Along the periphery of this amalgamated religious campus, passes a polluted river called Kathina, that merges into the highly polluted Gomti River, a tributary of the mighty but polluted Ganga. Often used as dumping site by dozens of villages and devotees, the stink from Kathina was increasing daily. The solution — Ganga-Jamuni tehzeeb (a term used for a fusion of Hindu and Muslim elements) – of Awadh.

“The river belongs to everyone. Hindus use it for ‘aachman’ (a Hindu ritual for spiritual purification), Muslims use it for ‘wazu’ or ablution. Due to lack of awareness, people had been dumping solid and bio waste here, and also doing open defecation. The situation was worsening. Only solution was to start cleaning it ourselves,” said Swami Vigyananad Saraswati, head of the Pragyana Satsang Ashram, as he inspects the river stretch along with Muhammad Haneef, head of the mosque’s managing committee.

Swami said that once the ashram and temple administration began rallying volunteers for the cleaning drive, the mosque also came around to help. Even Maholi’s Sikh gurudwara committee came forward and brought along many volunteers from the Sikh community.

“Once the communities came together, number of volunteers multiplied. The initiative has now become a kind of an environment-movement which is being driven by religious fervor and bonding. Watching our efforts, the local administration also offered help, and other unions like traders and Sikh gurudwara committee also joined hand for cleaning the river,” Swami told IANS pointing out the potential of possibilities when different communities join hands for good.

Ujagar Singh, a member of the Sikh gurdwara committee, equated the effort in cleaning the river with ‘sewa’, an important aspect of Sikhism to provide a service to the community. “Keeping our rivers clean is our duty and we will continue sewa whenever required,” he said.

The temple and mosque, near the town’s police station, were both built in 1962 by then Inspector Jaikaran Singh. The communal fervor is shared since years. During ‘namaaz’, the ashram switches off its loudspeakers and on Hindu festivals and special occasions, the mosque committee helps the temple with arrangements. Still underway, the joint Hindu-Muslim team began cleaning the river from March 14. According to the volunteers, it took three days alone to get the river front cleaned of defecation.

Also Read: All Religions Flourished In India: Modi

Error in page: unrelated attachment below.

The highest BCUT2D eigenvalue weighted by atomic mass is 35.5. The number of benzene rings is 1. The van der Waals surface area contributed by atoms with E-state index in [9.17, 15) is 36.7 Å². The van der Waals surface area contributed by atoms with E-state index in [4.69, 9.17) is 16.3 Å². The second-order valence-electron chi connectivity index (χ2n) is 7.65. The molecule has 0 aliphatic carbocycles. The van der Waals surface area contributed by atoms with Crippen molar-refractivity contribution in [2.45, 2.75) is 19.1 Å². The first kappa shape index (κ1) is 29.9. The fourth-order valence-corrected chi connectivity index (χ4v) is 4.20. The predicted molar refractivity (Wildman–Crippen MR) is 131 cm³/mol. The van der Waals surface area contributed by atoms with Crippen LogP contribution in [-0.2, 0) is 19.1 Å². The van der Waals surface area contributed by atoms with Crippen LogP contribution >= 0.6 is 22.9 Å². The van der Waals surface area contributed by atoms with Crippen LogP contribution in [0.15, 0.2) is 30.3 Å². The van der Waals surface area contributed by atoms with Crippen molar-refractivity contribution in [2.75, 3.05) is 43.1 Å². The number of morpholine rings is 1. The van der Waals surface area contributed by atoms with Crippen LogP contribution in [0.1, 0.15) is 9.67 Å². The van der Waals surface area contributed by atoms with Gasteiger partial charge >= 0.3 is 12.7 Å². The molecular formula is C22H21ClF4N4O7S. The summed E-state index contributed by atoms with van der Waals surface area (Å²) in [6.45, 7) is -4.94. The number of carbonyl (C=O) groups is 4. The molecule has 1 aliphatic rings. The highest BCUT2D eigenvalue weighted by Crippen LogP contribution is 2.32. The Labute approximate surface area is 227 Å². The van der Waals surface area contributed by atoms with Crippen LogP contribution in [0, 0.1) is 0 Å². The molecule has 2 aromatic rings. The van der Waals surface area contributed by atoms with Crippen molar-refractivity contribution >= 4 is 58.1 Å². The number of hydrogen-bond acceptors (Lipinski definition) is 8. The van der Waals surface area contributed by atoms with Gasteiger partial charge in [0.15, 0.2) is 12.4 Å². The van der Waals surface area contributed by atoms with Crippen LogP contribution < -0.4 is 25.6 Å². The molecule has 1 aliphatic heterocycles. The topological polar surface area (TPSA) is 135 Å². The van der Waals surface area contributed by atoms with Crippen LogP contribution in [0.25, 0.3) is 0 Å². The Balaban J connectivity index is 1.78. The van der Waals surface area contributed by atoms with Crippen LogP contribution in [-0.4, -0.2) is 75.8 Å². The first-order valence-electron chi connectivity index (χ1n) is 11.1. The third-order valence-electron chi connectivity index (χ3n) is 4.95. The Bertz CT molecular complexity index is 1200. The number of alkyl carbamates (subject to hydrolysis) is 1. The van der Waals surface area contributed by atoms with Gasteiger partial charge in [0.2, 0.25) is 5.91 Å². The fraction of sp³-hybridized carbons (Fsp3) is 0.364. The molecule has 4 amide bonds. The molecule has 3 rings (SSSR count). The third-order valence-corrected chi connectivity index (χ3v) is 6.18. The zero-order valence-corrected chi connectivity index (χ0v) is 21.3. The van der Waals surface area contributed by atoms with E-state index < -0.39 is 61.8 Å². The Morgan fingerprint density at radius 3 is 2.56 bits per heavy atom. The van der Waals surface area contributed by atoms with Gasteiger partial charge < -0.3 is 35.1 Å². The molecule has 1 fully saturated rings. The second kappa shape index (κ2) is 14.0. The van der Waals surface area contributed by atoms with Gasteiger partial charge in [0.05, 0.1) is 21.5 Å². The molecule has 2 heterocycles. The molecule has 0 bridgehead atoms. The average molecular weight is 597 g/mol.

“Many villages do not have toilets and volunteers had to stay here round the clock to stop people from defecating or throwing waste. The work was divided. Muslims volunteers would take over the Muslim majority areas and Hindus would tackle other areas, convincing people to stop pollution further while we clean,” Muhammad Haneef told IANS.

The actual cleaning of the river began from March 17, when about 400 volunteers got into the waters, while about 700 of them cleaned the shores. “Several trolleys of garbage — that included plastic, polythene, shoes, rubber, animal carcasses, human waste, glass and ceramic waste, and even some old boat wreck — were taken out of the river.

“Apart from that, several trolleys of water hyacinth, an invasive species of water plant, was removed. It obstructs the flow of the river,” Sarvesh Shukla, executive officer of Maholi town told IANS. Stating that such drive is not possible unless people come together, Shukla said that since ‘mandir-masjid’ joined hand, it was very easy to convince people to cooperate. However, with poor garbage management system of small town, Swami and Haneef looked up to the administration for help.

“Few days back, some butchers were taking waste towards the river. We stopped them and there was a heated debate. Soon other elders of the community joined and we did not let them dump the waste into the river,” said Haneef, pointing out that stopping people without proper management could be daunting in future.

Swami said that they would need disilting machines to clean the river towards the second phase. According to Abdul Rauf from the mosque committee, the work is only half done. “The challenge is to maintain the cleanliness. We could clean only a small stretch of the river. We will rally again and take movement to second phase once we get directions from our elder brother Swami ji,” says Rauf. Nearly one kilometer of the stretch has been cleaned. The volunteers are aiming to clean another kilometer of it. However, be it river or communal fervor, the challenge, as residents of Maholi find, is consistency of the good.

Rohingya refugee
All came together to clean the river.

“There are bad elements everywhere. Few weeks back, a fringe group named Vishwa Hindu Jagran Parishad entered a Muslim-majority area and started hurling abuses. Before they would do more damage, the Hindus of that area came forward and retaliated. The group never returned since,” said Shailendra Mishra, a local resident and member of temple committee. In another incidents, last year in September, when dates of Durgapuja and Muharram clashed, Mishra and Muhammad Rizwan, Haneef’s son, took charge.

“All we had to do was keep a few notorious people from both communities at bay. About 5,000 strong Hindu’s Devi Shakti procession and about 2,000 strong Muslim Tazia procession of Muharram used the same road at the same time. Not a single untoward incident happened,” Haneef said. IANS